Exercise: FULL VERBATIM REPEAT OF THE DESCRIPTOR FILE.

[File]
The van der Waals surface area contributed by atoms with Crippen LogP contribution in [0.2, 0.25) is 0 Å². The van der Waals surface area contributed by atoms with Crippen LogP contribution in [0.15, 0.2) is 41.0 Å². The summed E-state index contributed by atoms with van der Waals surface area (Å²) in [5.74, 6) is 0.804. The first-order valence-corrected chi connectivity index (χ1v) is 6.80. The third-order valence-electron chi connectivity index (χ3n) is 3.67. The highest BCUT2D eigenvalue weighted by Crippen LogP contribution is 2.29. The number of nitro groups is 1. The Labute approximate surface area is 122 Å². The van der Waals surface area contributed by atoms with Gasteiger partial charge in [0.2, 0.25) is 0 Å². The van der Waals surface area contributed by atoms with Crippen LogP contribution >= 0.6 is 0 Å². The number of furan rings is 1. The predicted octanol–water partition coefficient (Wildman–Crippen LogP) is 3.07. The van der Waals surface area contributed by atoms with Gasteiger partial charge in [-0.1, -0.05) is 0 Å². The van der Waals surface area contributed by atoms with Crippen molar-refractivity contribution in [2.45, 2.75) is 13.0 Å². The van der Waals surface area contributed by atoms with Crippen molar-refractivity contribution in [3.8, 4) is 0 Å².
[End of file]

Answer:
The van der Waals surface area contributed by atoms with Crippen LogP contribution in [0.2, 0.25) is 0 Å². The van der Waals surface area contributed by atoms with Crippen LogP contribution in [0.15, 0.2) is 41.0 Å². The summed E-state index contributed by atoms with van der Waals surface area (Å²) in [5.74, 6) is 0.804. The first-order valence-corrected chi connectivity index (χ1v) is 6.80. The third-order valence-electron chi connectivity index (χ3n) is 3.67. The highest BCUT2D eigenvalue weighted by Crippen LogP contribution is 2.29. The number of nitro groups is 1. The Labute approximate surface area is 122 Å². The van der Waals surface area contributed by atoms with Gasteiger partial charge in [0.2, 0.25) is 0 Å². The van der Waals surface area contributed by atoms with Crippen LogP contribution >= 0.6 is 0 Å². The number of furan rings is 1. The predicted octanol–water partition coefficient (Wildman–Crippen LogP) is 3.07. The van der Waals surface area contributed by atoms with Gasteiger partial charge in [-0.1, -0.05) is 0 Å². The van der Waals surface area contributed by atoms with Crippen molar-refractivity contribution in [2.45, 2.75) is 13.0 Å². The van der Waals surface area contributed by atoms with Crippen molar-refractivity contribution in [3.8, 4) is 0 Å².